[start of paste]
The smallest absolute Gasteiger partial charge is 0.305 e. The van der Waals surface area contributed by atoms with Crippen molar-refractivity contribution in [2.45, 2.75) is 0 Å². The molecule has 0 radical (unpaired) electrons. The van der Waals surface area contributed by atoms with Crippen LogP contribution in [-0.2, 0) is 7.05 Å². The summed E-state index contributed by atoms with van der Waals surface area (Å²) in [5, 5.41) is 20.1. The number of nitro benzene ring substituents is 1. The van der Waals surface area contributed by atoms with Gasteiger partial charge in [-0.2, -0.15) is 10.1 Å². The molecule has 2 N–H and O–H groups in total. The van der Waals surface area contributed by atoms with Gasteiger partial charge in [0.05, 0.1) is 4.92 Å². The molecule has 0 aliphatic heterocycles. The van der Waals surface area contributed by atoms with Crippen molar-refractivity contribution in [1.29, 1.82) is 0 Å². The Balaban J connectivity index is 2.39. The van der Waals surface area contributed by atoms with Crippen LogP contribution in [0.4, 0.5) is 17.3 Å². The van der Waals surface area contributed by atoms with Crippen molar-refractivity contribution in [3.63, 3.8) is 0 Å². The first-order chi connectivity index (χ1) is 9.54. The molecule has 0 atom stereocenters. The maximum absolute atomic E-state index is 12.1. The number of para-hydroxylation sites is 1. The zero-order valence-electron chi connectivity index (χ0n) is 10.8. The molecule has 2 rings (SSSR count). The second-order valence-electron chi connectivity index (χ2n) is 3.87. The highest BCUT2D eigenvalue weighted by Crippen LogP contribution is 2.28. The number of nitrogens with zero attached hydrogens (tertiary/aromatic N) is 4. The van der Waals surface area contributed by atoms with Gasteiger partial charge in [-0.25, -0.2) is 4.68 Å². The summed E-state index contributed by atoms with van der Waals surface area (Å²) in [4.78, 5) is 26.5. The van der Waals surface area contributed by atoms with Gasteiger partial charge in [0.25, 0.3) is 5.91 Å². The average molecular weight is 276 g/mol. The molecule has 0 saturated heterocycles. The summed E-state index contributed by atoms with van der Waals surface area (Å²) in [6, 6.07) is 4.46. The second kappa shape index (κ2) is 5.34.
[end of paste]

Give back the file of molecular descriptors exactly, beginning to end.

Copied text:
The smallest absolute Gasteiger partial charge is 0.305 e. The van der Waals surface area contributed by atoms with Crippen molar-refractivity contribution in [2.45, 2.75) is 0 Å². The molecule has 0 radical (unpaired) electrons. The van der Waals surface area contributed by atoms with Crippen LogP contribution in [-0.2, 0) is 7.05 Å². The summed E-state index contributed by atoms with van der Waals surface area (Å²) in [5, 5.41) is 20.1. The number of nitro benzene ring substituents is 1. The van der Waals surface area contributed by atoms with Gasteiger partial charge in [-0.2, -0.15) is 10.1 Å². The molecule has 2 N–H and O–H groups in total. The van der Waals surface area contributed by atoms with Gasteiger partial charge in [0.05, 0.1) is 4.92 Å². The molecule has 0 aliphatic heterocycles. The van der Waals surface area contributed by atoms with Crippen molar-refractivity contribution in [1.29, 1.82) is 0 Å². The Balaban J connectivity index is 2.39. The van der Waals surface area contributed by atoms with Crippen LogP contribution in [0.4, 0.5) is 17.3 Å². The van der Waals surface area contributed by atoms with Crippen molar-refractivity contribution in [3.63, 3.8) is 0 Å². The first-order chi connectivity index (χ1) is 9.54. The molecule has 0 atom stereocenters. The maximum absolute atomic E-state index is 12.1. The number of para-hydroxylation sites is 1. The zero-order valence-electron chi connectivity index (χ0n) is 10.8. The molecule has 2 rings (SSSR count). The second-order valence-electron chi connectivity index (χ2n) is 3.87. The highest BCUT2D eigenvalue weighted by Crippen LogP contribution is 2.28. The number of nitrogens with zero attached hydrogens (tertiary/aromatic N) is 4. The van der Waals surface area contributed by atoms with Gasteiger partial charge in [-0.25, -0.2) is 4.68 Å². The summed E-state index contributed by atoms with van der Waals surface area (Å²) in [4.78, 5) is 26.5. The van der Waals surface area contributed by atoms with Gasteiger partial charge in [0.25, 0.3) is 5.91 Å². The average molecular weight is 276 g/mol. The molecule has 0 saturated heterocycles. The summed E-state index contributed by atoms with van der Waals surface area (Å²) in [6, 6.07) is 4.46. The second kappa shape index (κ2) is 5.34.